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FDA Approves Sactizumab Govitecan for TNBC: What Nurses Need to Know

Sunday, May 10, 2020
The FDA recently approved sactizumab govitecan (Trodelvy) for patients with triple-negative breast cancer (TNBC) who have had 2 or more prior therapies for metastatic disease. Bringing the antibody-drug conjugate to the space was a major advancement, and there are some key points that oncology nurses need to know.

Oncology Nursing News recently spoke with Julia LaBarbera, NP, an oncology nurse at UCLA, about the exciting approval, as well as what more is needed for this patient population.

Oncology Nursing News: Can you explain the impact this approval has on the TNBC space, and why it’s exciting?  

LaBarbera: Triple-negative breast cancers are so difficult to treat because, unlike hormone receptor positive or HER-2 positive breast cancers, there is no receptor to target, and approved treatment options consist primarily of traditional chemotherapy and immunotherapy. 

Approval of sacituzumab govitecan opens up a new line for therapy in individuals with metastatic TNBC who have failed standard chemotherapy regimens. This is exciting and important because it not only gives this population another option for treatment, but has also been shown to improve the length of time before cancer progresses (progression free survival) and increase how long the patients live from receiving this therapy (overall survival).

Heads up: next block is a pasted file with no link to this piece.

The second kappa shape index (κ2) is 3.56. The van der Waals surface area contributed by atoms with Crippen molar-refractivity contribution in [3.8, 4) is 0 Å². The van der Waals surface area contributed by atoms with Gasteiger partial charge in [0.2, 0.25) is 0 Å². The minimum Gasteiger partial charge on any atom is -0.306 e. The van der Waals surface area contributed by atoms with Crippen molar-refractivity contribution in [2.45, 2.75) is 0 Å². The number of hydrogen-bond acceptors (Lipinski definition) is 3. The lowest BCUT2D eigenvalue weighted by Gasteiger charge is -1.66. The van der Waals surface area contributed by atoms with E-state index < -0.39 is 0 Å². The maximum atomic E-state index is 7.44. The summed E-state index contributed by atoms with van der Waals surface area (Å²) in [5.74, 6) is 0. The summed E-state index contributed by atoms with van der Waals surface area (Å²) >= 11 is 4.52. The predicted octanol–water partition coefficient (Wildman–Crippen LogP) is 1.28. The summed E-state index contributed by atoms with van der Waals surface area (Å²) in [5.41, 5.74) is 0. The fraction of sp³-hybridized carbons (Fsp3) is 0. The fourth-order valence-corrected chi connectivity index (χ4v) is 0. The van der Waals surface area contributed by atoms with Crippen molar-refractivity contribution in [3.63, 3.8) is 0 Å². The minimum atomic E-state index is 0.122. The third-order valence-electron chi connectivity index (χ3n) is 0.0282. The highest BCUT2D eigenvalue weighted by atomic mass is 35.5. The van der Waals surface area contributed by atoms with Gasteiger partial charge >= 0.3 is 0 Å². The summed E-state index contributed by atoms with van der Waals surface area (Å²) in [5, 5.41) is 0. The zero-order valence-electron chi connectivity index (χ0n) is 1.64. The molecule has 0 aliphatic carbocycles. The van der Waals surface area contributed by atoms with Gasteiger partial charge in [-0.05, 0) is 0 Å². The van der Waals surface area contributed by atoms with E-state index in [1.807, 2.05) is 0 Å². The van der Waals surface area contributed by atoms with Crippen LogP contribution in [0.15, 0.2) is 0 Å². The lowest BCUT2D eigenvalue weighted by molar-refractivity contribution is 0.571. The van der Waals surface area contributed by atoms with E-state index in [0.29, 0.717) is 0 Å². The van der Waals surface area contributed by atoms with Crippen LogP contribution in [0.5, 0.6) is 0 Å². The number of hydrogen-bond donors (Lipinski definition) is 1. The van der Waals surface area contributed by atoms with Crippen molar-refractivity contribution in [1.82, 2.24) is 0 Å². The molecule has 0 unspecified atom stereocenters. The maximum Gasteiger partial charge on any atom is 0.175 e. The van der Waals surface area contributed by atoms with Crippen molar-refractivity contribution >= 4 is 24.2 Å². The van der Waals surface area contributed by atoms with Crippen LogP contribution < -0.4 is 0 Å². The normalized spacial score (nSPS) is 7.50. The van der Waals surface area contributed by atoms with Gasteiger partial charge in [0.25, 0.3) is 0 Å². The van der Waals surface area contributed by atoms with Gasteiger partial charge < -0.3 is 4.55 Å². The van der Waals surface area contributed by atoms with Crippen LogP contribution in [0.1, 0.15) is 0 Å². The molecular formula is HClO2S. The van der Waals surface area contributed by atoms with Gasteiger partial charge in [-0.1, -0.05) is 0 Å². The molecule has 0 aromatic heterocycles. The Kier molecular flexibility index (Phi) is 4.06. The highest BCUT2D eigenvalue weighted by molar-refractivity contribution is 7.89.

What should oncology nurses know about administering sacitizumab govitecan, and how it is different from some other common breast cancer treatments? 

Sacituzumab govitecan offers a novel way of delivering chemotherapy to this vulnerable population. Sacituzumab govitecan is an antibody-drug conjugate (ADC), meaning it attaches to a cell receptor, TROP-2 (trophoblast tumor antigen-2), and delivers chemotherapy (camptothecin, the active component of irinotecan) directly into the cancer cell, promoting cell death. This is different from traditional chemotherapy which targets all rapidly dividing cells and results in unintended adverse events.

What kind of adverse events should nurses look out for when treating patients with this regimen? 

Sacituzumab govitecan has a black box warning for severe neutropenia and severe diarrhea, so nurses should be sure to educate patients about these risks and monitor symptoms and labs closely. Other common side effects include nausea, vomiting, fatigue, anemia, constipation, decreased appetite and rash. Pre-medications for nausea should be administered. Hematopoietic growth factor is indicated for neutropenia.

What kind of unanswered questions or further needs are there in this treatment space? 

Approval for sacituzumab govitecan was based on phase II clinical trial data, which means there was no comparison arm. We do not yet know if sacituzumab govitecan is superior to traditional chemotherapy and where it should be administered in the treatment continuum. A phase III study aimed at answering these questions is currently compiling their data and we should know more later this year.


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